# Definite Integrals: Rate of Change

Instructor: Matthew Bergstresser
Derivatives and integrals are opposites of each other. A definite integral is the area under the equation of a derivative, evaluated between two boundaries.

## Slopes and Areas

Let's pretend we are standing on a hill. We set a ball on the ground and let it roll down the slope. We could plot this slope on a graph as how far down the ball moves relative to how far to the side the ball moves. This is known as the derivative. Now let's determine the cross-sectional area between the slope and the level surface at the bottom of the hill. This represents the integral. Diagram 1 shows the relationship between derivatives and integrals.

Let's take a closer look at how derivatives and integrals are related and focus on definite integrals.

## Definite Integrals

Let's look back at modified Diagram 1 (we'll call it Diagram 2) and focus on the area under the sloped line, which represents the definite integral. A definite integral is the area between a derivative equation's graph and the x-axis bounded by two x-coordinates.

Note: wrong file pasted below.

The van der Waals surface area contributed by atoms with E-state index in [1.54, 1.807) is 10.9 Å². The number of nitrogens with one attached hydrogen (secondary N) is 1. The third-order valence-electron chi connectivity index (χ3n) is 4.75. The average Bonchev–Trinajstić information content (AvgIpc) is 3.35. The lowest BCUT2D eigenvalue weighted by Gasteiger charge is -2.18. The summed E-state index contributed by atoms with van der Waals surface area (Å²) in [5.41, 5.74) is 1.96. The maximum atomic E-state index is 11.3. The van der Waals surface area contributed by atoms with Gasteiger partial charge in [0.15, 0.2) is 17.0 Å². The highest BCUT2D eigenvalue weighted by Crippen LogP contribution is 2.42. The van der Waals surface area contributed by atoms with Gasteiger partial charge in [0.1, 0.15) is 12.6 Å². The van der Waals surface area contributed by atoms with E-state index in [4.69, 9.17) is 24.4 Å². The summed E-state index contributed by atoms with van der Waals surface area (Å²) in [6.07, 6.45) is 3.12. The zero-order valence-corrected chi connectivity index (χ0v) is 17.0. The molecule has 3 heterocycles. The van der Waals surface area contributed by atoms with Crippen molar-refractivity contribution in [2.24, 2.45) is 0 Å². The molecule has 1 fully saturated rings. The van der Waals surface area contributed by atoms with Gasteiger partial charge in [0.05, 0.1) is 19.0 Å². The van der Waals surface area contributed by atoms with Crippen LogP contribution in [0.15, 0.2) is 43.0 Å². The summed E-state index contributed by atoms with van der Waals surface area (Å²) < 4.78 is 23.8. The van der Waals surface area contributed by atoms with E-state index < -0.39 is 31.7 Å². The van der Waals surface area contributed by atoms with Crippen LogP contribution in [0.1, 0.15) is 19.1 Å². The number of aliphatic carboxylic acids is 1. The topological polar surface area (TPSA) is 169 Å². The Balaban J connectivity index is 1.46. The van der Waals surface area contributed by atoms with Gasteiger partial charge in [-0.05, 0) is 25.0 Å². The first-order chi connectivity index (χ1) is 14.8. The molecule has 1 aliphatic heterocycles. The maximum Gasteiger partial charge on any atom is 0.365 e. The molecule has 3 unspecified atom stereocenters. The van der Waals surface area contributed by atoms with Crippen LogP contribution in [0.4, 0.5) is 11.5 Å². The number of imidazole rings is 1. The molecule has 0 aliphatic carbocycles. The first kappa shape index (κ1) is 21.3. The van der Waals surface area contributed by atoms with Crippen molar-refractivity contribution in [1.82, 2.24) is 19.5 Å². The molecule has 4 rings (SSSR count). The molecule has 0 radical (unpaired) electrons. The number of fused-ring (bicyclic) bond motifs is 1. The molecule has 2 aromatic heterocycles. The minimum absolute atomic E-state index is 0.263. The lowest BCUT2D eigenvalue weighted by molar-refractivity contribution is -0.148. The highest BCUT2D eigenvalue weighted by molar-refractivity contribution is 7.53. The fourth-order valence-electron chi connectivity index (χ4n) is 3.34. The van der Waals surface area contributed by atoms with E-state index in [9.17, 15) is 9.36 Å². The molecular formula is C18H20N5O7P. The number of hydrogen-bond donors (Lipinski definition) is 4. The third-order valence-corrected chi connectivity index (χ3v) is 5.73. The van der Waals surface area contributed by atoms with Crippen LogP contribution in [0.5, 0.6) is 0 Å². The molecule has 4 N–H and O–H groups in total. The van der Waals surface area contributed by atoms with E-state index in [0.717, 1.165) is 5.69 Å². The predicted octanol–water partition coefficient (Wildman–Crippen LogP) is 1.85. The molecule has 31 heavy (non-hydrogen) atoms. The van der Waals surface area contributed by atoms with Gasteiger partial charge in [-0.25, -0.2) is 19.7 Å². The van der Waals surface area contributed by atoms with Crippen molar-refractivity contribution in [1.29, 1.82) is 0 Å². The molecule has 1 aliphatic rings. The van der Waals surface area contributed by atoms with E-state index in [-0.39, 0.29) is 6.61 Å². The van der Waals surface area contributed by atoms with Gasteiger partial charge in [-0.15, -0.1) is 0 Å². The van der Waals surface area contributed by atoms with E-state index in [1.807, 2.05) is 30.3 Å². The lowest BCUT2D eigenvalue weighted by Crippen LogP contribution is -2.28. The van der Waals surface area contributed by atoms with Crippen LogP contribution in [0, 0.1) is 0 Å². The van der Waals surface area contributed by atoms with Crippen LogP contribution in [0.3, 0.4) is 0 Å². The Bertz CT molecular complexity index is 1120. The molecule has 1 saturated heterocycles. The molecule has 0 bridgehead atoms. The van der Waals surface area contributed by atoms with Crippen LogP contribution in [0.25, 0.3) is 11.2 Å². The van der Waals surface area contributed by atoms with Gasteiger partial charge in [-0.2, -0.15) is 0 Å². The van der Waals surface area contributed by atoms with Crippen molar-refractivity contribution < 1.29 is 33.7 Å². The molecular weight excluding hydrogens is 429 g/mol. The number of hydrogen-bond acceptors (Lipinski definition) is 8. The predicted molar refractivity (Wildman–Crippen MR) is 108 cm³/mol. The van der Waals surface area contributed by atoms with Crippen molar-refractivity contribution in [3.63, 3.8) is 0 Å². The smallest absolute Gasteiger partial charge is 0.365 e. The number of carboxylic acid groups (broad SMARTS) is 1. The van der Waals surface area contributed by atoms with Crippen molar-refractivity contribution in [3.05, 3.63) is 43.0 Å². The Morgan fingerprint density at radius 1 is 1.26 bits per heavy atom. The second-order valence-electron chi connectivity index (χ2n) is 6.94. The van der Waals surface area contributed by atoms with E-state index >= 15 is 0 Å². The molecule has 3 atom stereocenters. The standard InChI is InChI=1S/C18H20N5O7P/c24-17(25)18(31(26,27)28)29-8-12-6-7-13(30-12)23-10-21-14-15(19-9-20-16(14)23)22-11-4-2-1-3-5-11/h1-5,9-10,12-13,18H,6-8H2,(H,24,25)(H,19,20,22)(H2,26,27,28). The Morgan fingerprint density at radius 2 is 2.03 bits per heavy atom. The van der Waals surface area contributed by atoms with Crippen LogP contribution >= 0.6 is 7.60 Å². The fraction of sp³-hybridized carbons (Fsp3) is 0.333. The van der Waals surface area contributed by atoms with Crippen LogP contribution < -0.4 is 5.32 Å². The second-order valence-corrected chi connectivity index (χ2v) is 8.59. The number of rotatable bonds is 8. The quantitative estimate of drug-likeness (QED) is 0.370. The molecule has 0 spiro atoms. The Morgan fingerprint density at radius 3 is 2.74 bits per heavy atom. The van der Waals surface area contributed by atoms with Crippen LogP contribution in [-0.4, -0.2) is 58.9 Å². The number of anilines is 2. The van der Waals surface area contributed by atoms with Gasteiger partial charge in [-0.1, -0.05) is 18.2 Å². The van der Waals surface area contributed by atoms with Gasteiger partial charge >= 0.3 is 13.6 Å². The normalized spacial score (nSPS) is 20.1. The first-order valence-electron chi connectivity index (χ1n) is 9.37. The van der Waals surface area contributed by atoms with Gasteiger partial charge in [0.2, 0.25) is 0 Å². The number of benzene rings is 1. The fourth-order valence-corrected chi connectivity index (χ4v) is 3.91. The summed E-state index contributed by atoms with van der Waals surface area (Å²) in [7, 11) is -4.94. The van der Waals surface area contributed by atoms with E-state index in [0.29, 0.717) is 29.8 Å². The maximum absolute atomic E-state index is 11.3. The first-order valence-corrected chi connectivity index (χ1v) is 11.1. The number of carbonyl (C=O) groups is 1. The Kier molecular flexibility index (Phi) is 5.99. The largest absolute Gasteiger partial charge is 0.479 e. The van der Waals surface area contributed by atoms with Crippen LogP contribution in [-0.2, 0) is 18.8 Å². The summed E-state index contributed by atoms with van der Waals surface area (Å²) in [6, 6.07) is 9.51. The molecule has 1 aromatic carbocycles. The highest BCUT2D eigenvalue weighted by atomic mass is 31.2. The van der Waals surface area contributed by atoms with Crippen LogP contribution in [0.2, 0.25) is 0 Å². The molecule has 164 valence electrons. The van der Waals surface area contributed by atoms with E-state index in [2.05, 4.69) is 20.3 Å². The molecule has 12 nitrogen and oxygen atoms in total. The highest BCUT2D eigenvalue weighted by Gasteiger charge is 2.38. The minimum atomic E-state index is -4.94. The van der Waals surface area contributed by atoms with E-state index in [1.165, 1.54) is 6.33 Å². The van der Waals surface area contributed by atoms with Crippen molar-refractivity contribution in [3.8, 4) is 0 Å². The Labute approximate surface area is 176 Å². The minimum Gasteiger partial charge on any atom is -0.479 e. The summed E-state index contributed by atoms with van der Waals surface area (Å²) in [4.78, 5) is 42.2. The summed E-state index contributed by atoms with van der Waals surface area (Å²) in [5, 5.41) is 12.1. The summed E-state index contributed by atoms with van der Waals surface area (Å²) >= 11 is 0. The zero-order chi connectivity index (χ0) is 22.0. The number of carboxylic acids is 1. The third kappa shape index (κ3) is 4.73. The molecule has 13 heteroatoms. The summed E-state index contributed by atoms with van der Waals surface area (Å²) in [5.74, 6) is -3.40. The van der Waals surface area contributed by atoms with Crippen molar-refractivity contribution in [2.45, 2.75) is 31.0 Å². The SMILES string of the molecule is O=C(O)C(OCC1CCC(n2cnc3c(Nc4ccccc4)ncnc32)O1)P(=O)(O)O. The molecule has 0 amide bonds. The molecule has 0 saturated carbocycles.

We can see from Diagram 2 the definite integral is the area between the sloped line (derivative) and the x-axis between coordinates x-coordinate 1 and x-coordinate 2. The small black rectangle is one of an enormous number of rectangles that are aligned side by side filling in this area. Their widths are dx. We can represent how to determine this area using the expression

where x2 and x1 are the boundaries along the x-axis previously called x-coordinates 1 and 2. Basically this notation tells us to add up all of the areas of the rectangles with widths dx from x2 to x1. Let's work this example using actual values.

The equation for our sloped line is y = -2x + 4. Let's determine the area between this line and the x-axis between x = 0 and x = 2.

The formal expression for this operation is

Since we are reversing a derivative we raise the power on the exponent by 1 and then divide by that new value. This gives us

which simplifies to

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